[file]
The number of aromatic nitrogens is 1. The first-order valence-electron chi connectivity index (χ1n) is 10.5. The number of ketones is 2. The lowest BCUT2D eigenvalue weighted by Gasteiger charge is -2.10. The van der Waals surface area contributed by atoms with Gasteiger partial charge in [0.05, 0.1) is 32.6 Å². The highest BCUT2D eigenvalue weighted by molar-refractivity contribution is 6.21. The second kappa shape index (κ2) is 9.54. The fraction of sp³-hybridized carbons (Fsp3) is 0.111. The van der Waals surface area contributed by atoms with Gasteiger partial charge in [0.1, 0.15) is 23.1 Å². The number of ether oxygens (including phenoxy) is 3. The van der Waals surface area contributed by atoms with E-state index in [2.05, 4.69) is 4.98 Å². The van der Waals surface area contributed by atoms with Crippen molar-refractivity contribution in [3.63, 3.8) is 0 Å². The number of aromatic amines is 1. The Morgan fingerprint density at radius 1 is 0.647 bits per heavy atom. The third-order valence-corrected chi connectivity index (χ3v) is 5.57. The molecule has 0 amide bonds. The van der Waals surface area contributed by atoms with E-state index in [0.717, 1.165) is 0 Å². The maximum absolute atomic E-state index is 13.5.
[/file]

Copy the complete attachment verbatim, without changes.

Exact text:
The number of aromatic nitrogens is 1. The first-order valence-electron chi connectivity index (χ1n) is 10.5. The number of ketones is 2. The lowest BCUT2D eigenvalue weighted by Gasteiger charge is -2.10. The van der Waals surface area contributed by atoms with Gasteiger partial charge in [0.05, 0.1) is 32.6 Å². The highest BCUT2D eigenvalue weighted by molar-refractivity contribution is 6.21. The second kappa shape index (κ2) is 9.54. The fraction of sp³-hybridized carbons (Fsp3) is 0.111. The van der Waals surface area contributed by atoms with Gasteiger partial charge in [0.1, 0.15) is 23.1 Å². The number of ether oxygens (including phenoxy) is 3. The van der Waals surface area contributed by atoms with E-state index in [2.05, 4.69) is 4.98 Å². The van der Waals surface area contributed by atoms with Crippen molar-refractivity contribution in [3.63, 3.8) is 0 Å². The number of aromatic amines is 1. The Morgan fingerprint density at radius 1 is 0.647 bits per heavy atom. The third-order valence-corrected chi connectivity index (χ3v) is 5.57. The molecule has 0 amide bonds. The van der Waals surface area contributed by atoms with E-state index in [0.717, 1.165) is 0 Å². The maximum absolute atomic E-state index is 13.5.